We were very pleased to see our lighting supremo James Russill quoted at length last week in a BBC piece on the new wave of LED lighting that the major players in the field are talking up in a big way.

It’s fairly logical that he popped up, of course, us having completed a trial of LEDs in the communal spaces of social housing last year which produced results that were more than a reason for optimism.

But in the past, the doubters of LEDs have always had a bit of a point: they have, and are still, quite pricey, and they’ve only been able to point their light in one direction.

We can obviously point to the results of trial which showed massive lifetimes for LEDs, meaning reduced running costs over time dent the cost argument – and we expect up-front costs will reduce further too.

The latter problem has definitely been smashed. The new wave of LEDs comes omnidirectional – so the general lighting world better look out.

Other LED manufacturers are available of course, but the video above is great if you’re into the all-important tech- specs of one of the new bulbs to market.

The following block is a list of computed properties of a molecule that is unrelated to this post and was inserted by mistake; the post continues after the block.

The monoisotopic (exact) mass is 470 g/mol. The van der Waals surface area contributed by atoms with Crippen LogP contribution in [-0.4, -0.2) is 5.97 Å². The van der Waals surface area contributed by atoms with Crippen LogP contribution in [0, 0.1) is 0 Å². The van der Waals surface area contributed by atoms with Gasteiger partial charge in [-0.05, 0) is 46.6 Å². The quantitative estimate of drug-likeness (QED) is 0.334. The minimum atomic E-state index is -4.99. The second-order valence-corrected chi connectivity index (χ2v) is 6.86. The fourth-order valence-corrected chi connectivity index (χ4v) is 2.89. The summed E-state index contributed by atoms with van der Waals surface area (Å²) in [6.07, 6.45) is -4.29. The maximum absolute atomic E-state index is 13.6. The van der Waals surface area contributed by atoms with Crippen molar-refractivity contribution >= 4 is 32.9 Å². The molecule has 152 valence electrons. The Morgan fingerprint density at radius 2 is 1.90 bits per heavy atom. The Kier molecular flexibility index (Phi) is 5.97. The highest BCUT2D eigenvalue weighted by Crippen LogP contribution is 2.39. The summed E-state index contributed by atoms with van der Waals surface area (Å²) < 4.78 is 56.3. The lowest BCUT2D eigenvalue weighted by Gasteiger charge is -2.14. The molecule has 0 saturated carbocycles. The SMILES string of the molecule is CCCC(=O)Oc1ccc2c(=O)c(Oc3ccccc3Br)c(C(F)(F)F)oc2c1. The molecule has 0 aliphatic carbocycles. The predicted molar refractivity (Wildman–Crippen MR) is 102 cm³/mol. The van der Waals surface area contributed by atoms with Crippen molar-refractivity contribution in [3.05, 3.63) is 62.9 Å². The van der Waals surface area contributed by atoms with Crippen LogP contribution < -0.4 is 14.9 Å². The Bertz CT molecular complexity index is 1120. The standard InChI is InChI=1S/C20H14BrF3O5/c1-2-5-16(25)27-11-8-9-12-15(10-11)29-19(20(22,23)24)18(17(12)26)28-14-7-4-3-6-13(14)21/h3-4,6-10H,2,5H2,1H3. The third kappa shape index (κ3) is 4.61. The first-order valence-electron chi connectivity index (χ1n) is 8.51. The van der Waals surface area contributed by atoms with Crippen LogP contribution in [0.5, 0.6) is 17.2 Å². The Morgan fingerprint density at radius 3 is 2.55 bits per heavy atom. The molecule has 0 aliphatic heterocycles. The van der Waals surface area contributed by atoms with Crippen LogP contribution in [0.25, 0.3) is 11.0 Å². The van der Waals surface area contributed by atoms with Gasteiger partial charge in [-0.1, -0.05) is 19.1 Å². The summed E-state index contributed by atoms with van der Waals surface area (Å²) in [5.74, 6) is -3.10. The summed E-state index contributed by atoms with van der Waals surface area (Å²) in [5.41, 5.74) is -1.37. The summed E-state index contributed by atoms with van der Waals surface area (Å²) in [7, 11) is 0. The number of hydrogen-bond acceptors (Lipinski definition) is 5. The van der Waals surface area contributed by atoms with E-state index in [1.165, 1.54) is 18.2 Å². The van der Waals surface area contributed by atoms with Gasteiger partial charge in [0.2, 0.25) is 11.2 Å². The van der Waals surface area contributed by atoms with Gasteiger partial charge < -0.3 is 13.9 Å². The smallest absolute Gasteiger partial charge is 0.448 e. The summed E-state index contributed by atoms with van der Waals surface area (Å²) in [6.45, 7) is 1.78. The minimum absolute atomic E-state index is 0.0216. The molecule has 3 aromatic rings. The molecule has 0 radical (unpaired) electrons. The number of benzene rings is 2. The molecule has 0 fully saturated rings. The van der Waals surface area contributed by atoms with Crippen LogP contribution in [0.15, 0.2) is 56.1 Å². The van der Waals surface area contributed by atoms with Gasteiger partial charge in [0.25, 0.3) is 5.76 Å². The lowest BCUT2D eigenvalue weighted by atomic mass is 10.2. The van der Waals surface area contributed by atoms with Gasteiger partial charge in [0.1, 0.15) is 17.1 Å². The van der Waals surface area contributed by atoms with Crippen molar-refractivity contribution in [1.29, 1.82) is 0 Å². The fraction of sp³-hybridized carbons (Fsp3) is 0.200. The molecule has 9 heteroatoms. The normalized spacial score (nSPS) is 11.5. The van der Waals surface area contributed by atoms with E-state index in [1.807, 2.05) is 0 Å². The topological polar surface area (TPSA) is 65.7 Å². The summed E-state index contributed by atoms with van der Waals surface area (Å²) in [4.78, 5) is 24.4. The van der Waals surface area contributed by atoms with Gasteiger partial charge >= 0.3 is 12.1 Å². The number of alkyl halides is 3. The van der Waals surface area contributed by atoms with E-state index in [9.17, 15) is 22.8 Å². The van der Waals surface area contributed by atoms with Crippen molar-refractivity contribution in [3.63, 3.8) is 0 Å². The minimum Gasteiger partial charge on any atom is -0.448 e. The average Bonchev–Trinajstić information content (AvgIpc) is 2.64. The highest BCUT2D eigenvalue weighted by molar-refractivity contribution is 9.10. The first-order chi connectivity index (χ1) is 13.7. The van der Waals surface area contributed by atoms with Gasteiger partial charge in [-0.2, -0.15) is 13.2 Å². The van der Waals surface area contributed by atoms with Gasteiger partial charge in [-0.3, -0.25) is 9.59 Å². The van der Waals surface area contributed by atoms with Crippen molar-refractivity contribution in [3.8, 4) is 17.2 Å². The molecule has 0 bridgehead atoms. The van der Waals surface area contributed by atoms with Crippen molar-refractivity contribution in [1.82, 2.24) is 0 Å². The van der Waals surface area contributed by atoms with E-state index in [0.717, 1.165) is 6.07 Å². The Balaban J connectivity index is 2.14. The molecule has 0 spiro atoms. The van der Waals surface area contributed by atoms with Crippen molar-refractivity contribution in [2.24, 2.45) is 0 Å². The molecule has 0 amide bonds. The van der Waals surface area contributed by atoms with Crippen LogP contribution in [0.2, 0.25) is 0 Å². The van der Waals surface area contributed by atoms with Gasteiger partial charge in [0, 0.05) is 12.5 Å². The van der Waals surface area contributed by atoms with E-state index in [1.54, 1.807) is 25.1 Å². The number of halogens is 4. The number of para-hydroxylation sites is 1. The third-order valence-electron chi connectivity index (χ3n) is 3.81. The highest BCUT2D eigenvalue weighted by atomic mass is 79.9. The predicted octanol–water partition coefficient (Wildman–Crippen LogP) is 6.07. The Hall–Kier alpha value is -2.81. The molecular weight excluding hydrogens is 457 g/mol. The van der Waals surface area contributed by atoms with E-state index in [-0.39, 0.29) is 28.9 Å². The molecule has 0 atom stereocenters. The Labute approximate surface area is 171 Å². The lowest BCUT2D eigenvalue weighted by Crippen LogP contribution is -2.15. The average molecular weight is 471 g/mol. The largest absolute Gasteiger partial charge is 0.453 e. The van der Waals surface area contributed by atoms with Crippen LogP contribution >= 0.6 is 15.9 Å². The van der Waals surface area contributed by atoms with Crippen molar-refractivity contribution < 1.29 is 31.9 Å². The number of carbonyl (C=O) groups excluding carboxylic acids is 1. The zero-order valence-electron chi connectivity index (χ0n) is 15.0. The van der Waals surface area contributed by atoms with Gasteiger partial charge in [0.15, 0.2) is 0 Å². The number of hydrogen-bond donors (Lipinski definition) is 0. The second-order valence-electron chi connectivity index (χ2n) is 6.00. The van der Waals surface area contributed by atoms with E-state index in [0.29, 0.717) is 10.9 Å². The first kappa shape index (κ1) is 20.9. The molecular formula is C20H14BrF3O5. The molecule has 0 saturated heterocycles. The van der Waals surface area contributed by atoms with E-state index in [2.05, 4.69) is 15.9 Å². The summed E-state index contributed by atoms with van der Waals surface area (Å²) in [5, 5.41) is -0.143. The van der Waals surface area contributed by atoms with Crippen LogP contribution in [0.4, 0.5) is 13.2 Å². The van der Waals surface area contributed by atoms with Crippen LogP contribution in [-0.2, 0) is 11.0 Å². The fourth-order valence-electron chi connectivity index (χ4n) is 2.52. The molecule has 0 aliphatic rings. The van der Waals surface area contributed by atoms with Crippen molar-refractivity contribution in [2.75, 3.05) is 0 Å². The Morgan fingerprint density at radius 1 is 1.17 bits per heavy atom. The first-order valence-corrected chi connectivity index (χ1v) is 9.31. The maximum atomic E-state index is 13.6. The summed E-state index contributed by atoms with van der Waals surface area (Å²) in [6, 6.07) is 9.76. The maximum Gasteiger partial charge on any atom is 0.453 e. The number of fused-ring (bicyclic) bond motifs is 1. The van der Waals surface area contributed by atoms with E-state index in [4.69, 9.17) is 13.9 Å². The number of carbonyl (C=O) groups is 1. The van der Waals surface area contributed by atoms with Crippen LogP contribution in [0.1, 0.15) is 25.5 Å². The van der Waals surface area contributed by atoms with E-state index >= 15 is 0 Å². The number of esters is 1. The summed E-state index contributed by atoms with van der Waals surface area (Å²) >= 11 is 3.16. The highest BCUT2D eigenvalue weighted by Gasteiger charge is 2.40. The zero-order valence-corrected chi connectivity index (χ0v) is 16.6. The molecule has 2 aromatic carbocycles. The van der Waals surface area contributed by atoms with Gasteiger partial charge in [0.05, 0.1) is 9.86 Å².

And if you believe Youtube comment-makers, following the American launch, prices have come down to less than half of what they started at in some stores – echoing a bit in the BBC story that says one of the manufacturers “arranged discounts with shops that will sell the bulb for as little as $20 (£12).”

The cost issue remains one of a bit of push and pull. Companies making these products have to be creative in increasing demand and reducing cost, but it also depends on retailers deciding this is where lighting is heading and taking the plunge. Manufacturing fairly complex technologies always comes at a greater cost while the market is uncertain, so it remains to be seen as to whether the UK, and indeed everywhere else, sees the LED-generated light.

You can find out what our technology testing and energy monitoring team are currently up to here